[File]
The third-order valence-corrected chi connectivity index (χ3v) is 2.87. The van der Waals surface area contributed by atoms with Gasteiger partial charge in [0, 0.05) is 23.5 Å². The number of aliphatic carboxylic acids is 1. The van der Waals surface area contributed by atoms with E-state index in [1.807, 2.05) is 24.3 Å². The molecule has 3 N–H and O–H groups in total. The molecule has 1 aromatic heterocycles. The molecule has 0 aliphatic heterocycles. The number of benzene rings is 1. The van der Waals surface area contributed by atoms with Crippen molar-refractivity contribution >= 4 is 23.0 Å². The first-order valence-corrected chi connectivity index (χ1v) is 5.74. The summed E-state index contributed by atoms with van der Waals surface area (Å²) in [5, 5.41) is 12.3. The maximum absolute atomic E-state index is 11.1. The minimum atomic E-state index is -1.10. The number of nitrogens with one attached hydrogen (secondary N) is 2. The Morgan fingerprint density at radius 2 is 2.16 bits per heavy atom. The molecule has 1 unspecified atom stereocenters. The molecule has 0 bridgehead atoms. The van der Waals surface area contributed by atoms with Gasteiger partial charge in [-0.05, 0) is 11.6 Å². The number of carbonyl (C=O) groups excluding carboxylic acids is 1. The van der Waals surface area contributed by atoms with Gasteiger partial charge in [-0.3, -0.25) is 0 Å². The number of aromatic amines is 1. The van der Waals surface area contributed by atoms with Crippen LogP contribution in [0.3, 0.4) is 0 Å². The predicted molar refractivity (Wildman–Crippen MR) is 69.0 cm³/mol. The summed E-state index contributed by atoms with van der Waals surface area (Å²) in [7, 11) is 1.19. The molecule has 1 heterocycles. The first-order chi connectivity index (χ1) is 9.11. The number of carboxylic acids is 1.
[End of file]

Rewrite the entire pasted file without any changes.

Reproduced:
The third-order valence-corrected chi connectivity index (χ3v) is 2.87. The van der Waals surface area contributed by atoms with Gasteiger partial charge in [0, 0.05) is 23.5 Å². The number of aliphatic carboxylic acids is 1. The van der Waals surface area contributed by atoms with E-state index in [1.807, 2.05) is 24.3 Å². The molecule has 3 N–H and O–H groups in total. The molecule has 1 aromatic heterocycles. The molecule has 0 aliphatic heterocycles. The number of benzene rings is 1. The van der Waals surface area contributed by atoms with Crippen molar-refractivity contribution >= 4 is 23.0 Å². The first-order valence-corrected chi connectivity index (χ1v) is 5.74. The summed E-state index contributed by atoms with van der Waals surface area (Å²) in [5, 5.41) is 12.3. The maximum absolute atomic E-state index is 11.1. The minimum atomic E-state index is -1.10. The number of nitrogens with one attached hydrogen (secondary N) is 2. The Morgan fingerprint density at radius 2 is 2.16 bits per heavy atom. The molecule has 1 unspecified atom stereocenters. The molecule has 0 bridgehead atoms. The van der Waals surface area contributed by atoms with Gasteiger partial charge in [-0.05, 0) is 11.6 Å². The number of carbonyl (C=O) groups excluding carboxylic acids is 1. The van der Waals surface area contributed by atoms with Gasteiger partial charge in [-0.3, -0.25) is 0 Å². The number of aromatic amines is 1. The van der Waals surface area contributed by atoms with Crippen LogP contribution in [0.3, 0.4) is 0 Å². The predicted molar refractivity (Wildman–Crippen MR) is 69.0 cm³/mol. The summed E-state index contributed by atoms with van der Waals surface area (Å²) in [7, 11) is 1.19. The molecule has 1 heterocycles. The first-order chi connectivity index (χ1) is 9.11. The number of carboxylic acids is 1.